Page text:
When possible, create a designated space to work separate from where you relax. Maia credits a different area for being “on” with helping her manage negative emotions. “Those moments where you’re able to step out of your digital ‘cave’ and stimulate your senses or move around help me get back into my flow mentally and physically,” she says.
Look Into Therapy
When available, therapy can be a tremendous tool for navigating new and scary feelings, such as those associated with languishing. Grace started therapy earlier in the year after experiencing anger around friends taking trips and meeting up while she took precautions and worried about loved ones. The sessions have helped her in recent weeks.
As Magavi explains, cognitive behavioral therapy can help people reframe their negative thinking while exploring healthy coping behaviors. When necessary, this may also include taking medication. While I haven’t attended therapy during the pandemic, I know my daily 10 mg of Lexapro has helped my well-being tremendously.
For Alex, restarting therapy at the beginning of the pandemic was key to holding herself together. “My therapist has helped me cope with some of the more acute things, like deaths in the family, and we’ve been working on tools to manage my emotional and mental reactions to the more long-term things,” she says. It also led Alex to an ADHD diagnosis recently, which has helped her better understand how her brain functions.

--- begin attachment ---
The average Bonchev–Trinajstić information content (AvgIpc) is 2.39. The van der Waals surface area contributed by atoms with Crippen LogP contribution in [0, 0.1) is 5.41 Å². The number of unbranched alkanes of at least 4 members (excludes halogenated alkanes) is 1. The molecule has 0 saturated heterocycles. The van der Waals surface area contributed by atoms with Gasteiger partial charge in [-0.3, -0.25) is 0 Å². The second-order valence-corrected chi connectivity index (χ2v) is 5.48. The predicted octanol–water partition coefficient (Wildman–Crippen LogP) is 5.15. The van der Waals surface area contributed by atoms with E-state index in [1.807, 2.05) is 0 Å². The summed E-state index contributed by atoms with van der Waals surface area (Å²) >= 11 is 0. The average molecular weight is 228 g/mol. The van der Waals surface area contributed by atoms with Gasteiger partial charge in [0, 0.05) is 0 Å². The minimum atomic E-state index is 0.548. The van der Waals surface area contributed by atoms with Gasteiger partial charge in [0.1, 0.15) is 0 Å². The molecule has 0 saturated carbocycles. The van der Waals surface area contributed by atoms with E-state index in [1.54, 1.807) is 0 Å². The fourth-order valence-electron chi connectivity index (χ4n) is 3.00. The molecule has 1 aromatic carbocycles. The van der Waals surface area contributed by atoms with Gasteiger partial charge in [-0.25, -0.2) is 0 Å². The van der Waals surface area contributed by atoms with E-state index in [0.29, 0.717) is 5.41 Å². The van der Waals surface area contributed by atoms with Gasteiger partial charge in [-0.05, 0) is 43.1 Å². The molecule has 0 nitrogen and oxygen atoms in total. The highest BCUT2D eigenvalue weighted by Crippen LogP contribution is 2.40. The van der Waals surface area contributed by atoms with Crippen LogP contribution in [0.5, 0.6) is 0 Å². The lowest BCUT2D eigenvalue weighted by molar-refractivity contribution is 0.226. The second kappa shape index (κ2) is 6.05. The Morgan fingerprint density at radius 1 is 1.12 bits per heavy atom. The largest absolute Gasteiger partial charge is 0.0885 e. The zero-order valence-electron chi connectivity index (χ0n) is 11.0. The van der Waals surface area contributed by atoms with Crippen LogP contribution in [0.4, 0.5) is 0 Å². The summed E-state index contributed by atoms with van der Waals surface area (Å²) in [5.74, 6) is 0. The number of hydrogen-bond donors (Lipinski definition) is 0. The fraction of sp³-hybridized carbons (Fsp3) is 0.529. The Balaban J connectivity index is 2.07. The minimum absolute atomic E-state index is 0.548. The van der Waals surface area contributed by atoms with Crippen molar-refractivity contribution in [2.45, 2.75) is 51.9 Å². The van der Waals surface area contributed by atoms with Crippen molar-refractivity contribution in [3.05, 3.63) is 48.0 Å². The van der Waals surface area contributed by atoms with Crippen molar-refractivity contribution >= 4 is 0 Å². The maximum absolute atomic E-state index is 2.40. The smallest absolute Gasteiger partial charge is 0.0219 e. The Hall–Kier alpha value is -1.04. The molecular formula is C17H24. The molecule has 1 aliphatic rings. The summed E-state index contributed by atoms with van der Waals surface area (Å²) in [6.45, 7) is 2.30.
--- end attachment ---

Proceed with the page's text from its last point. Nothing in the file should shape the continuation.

If you’re in a place where the COVID-19 vaccine is available, get it. Not only does each person vaccinated bring us closer to the pandemic ending, but it’s incredible the internal relief it brings. In the past few weeks, Grace has noticed a significant improvement in her well-being. In addition to therapy, she credits it to getting vaccinated along with her family members.
“When I got the vaccine myself, it was the first time I’ve ever been able to think about the future,” says Grace.
What This Means For You
If it sounds like you’re languishing, you are far from alone. It is a product of the uncertainty and limits brought on by the COVID-19 pandemic and has specific coping mechanisms. “I recommend my patients to list things they are thankful for physically, emotionally, and spiritually every morning and evening, especially when lonely or sad,” says Magavi. Little by little, the pandemic will end and the added distress it brought will disperse with it.